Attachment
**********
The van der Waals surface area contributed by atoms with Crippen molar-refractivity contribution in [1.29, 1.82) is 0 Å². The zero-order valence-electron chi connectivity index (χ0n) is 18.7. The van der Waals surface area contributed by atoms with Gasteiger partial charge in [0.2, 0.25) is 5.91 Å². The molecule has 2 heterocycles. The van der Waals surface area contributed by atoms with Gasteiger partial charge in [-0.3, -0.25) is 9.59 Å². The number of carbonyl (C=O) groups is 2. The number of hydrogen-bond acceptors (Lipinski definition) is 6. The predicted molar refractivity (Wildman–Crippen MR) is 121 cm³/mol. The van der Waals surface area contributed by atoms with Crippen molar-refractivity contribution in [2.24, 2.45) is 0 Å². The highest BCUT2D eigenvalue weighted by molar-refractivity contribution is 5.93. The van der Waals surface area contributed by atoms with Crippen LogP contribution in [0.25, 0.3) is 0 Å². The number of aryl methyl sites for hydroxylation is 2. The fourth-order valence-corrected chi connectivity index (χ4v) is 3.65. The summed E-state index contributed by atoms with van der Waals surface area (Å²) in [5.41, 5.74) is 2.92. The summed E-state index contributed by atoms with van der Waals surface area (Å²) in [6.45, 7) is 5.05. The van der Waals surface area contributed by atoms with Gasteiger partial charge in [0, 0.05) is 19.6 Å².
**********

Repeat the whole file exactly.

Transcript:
The van der Waals surface area contributed by atoms with Crippen molar-refractivity contribution in [1.29, 1.82) is 0 Å². The zero-order valence-electron chi connectivity index (χ0n) is 18.7. The van der Waals surface area contributed by atoms with Gasteiger partial charge in [0.2, 0.25) is 5.91 Å². The molecule has 2 heterocycles. The van der Waals surface area contributed by atoms with Gasteiger partial charge in [-0.3, -0.25) is 9.59 Å². The number of carbonyl (C=O) groups is 2. The number of hydrogen-bond acceptors (Lipinski definition) is 6. The predicted molar refractivity (Wildman–Crippen MR) is 121 cm³/mol. The van der Waals surface area contributed by atoms with Crippen molar-refractivity contribution in [2.24, 2.45) is 0 Å². The highest BCUT2D eigenvalue weighted by molar-refractivity contribution is 5.93. The van der Waals surface area contributed by atoms with Crippen LogP contribution in [0.25, 0.3) is 0 Å². The number of aryl methyl sites for hydroxylation is 2. The fourth-order valence-corrected chi connectivity index (χ4v) is 3.65. The summed E-state index contributed by atoms with van der Waals surface area (Å²) in [5.41, 5.74) is 2.92. The summed E-state index contributed by atoms with van der Waals surface area (Å²) in [6.45, 7) is 5.05. The van der Waals surface area contributed by atoms with Gasteiger partial charge in [0, 0.05) is 19.6 Å².